Health & Wellness Blog
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Finding Ways to Reduce Alcohol Consumption
Posted by Scott filed under Nutrition
The maxim “Everything in moderation” can be a challenge, depending on what the “thing” is. For example, alcohol use reportedly increased significantly since 2001. This includes overall use, excessive consumption, and alcohol use disorders (what docs call a drinking problem)
According to the Dietary Guidelines for Americans, moderate alcohol consumption is defined as having up to 1 drink per day for women and up to 2 drinks per day for men. This definition refers to the amount consumed on any single day and is not intended as an average over several days. However, the Dietary Guidelines do not recommend that people who do not drink alcohol start drinking for any reason.
For men, heavy drinking is typically defined as consuming 15 drinks or more per week. For women, heavy drinking is typically defined as consuming 8 drinks or more per week.
Excessive alcohol use includes binge drinking, heavy drinking, any alcohol use by people under the age 21 minimum legal drinking age, and any alcohol use by pregnant women.
Binge drinking is defined as a pattern of alcohol consumption that brings the blood alcohol concentration (BAC) level to 0.08% or more. This pattern of drinking usually corresponds to 5 or more drinks on a single occasion for men or 4 or more drinks on a single occasion for women, generally within about 2 hours.
Before you think about checking nearly everyone you know into the Betty Ford Clinic, consider that about 90% of people who drink excessively would not be expected to meet the clinical diagnostic criteria for having a severe alcohol use disorder. A severe alcohol use disorder, previously known as alcohol dependence or alcoholism, is a chronic disease.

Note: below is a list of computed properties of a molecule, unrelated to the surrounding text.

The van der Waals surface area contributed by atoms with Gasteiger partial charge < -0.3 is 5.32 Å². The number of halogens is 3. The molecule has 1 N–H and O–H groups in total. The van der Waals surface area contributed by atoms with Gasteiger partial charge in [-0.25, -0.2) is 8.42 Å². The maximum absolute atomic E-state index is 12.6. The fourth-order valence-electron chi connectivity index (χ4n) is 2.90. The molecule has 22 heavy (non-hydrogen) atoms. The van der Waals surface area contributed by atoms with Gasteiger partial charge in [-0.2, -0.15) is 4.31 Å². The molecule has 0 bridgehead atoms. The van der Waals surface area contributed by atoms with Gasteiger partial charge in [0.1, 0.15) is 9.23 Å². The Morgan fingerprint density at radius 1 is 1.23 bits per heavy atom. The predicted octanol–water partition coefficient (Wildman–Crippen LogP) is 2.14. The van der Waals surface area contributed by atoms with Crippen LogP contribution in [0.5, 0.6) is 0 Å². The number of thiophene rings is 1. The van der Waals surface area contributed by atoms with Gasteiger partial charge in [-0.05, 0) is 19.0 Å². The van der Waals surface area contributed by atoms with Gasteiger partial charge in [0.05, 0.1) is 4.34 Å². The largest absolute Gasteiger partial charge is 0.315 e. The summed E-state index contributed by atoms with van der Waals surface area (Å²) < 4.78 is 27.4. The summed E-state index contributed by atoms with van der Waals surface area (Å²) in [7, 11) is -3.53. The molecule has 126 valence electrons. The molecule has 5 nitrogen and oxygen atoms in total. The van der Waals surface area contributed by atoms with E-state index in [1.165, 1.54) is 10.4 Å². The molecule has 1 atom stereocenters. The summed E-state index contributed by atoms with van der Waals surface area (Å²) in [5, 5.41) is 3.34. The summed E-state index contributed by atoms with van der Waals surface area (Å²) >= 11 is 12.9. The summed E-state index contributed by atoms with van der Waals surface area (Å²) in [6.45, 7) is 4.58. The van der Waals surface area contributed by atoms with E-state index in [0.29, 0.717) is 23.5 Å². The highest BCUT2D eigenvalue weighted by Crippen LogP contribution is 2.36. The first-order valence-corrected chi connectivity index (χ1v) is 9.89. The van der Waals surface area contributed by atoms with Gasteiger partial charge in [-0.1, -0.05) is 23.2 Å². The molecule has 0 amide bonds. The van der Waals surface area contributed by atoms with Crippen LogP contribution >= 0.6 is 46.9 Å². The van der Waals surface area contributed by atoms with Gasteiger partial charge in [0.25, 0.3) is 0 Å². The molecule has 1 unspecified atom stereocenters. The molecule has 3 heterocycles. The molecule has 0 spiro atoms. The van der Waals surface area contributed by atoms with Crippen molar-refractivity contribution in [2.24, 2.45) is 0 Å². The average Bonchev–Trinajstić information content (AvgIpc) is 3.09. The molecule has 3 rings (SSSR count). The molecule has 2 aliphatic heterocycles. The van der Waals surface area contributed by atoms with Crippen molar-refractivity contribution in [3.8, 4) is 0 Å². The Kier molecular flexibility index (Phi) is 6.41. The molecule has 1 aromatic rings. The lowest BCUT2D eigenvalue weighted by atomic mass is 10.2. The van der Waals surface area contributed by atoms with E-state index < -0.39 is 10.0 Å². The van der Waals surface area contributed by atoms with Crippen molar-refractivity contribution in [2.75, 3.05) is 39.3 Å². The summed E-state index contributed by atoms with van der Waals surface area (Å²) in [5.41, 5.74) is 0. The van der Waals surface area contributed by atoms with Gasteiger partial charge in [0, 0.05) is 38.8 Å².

Some of the signs and symptoms of a severe alcohol use disorder could include:
- Inability to limit drinking.
- Continuing to drink despite personal or professional problems.
- Needing to drink more to get the same effect.
- Wanting a drink so badly you can’t think of anything else.
Mindfulness might be the key for many to cut back in consumption. As the pandemic continues and we head toward what many experts assess to be a difficult Fall and Winter, the increased consumption of alcohol as a coping method, albeit an unhealthy one, may continue its upward trend.
Mindfulness meditation teaches you to notice thoughts and emotions without judgment. In one study, participants were taught to pay attention to cravings instead of suppressing them, and that they did not need to act on cravings or sensations.
During the study, they drank significantly less than they had the previously. A control group who were taught a relaxation technique did not experience any change in their drinking. Although additional research is needed, mindfulness-based programs continue to demonstrate effectiveness in reducing stress and helping to manage a range of health conditions. Likewise, this may be a helpful tool for people wanting to change their drinking habits.
Note: this information is provided for information purposes only. If feel that you or someone you care about has a drinking or substance problem, contact a licensed health care provider immediately.
Centers for Disease Control and Prevention. (2020). Alcohol Use Basics. Retrieved from https://www.cdc.gov/alcohol/fact-sheets.htm
Kamboj, S., Irez, D., Serfaty, S., Thomas, E., Das, R., & Freeman, T. (2017). Ultra-Brief Mindfulness Training Reduces Alcohol Consumption in At-Risk Drinkers: A Randomized Double-Blind Active-Controlled Experiment. Retrieved from https://academic.oup.com/ijnp/article/20/11/936/4060517
National Institute on Alcohol Abuse and Alcoholism. (n.d.). Drinking Levels Defined. Retrieved from https://www.niaaa.nih.gov/alcohol-health/overview-alcohol-consumption/moderate-binge-drinking#:~:text=According%20to%20the%20%22Dietary%20Guidelines,drinks%20per%20day%20for%20men.
U.S. Department of Health and Human Services and U.S. Department of Agriculture. 2015 – 2020 Dietary Guidelines for Americans. 8th Edition. December 2015. Available at https://health.gov/our-work/food-and-nutrition/2015-2020-dietary-guidelines/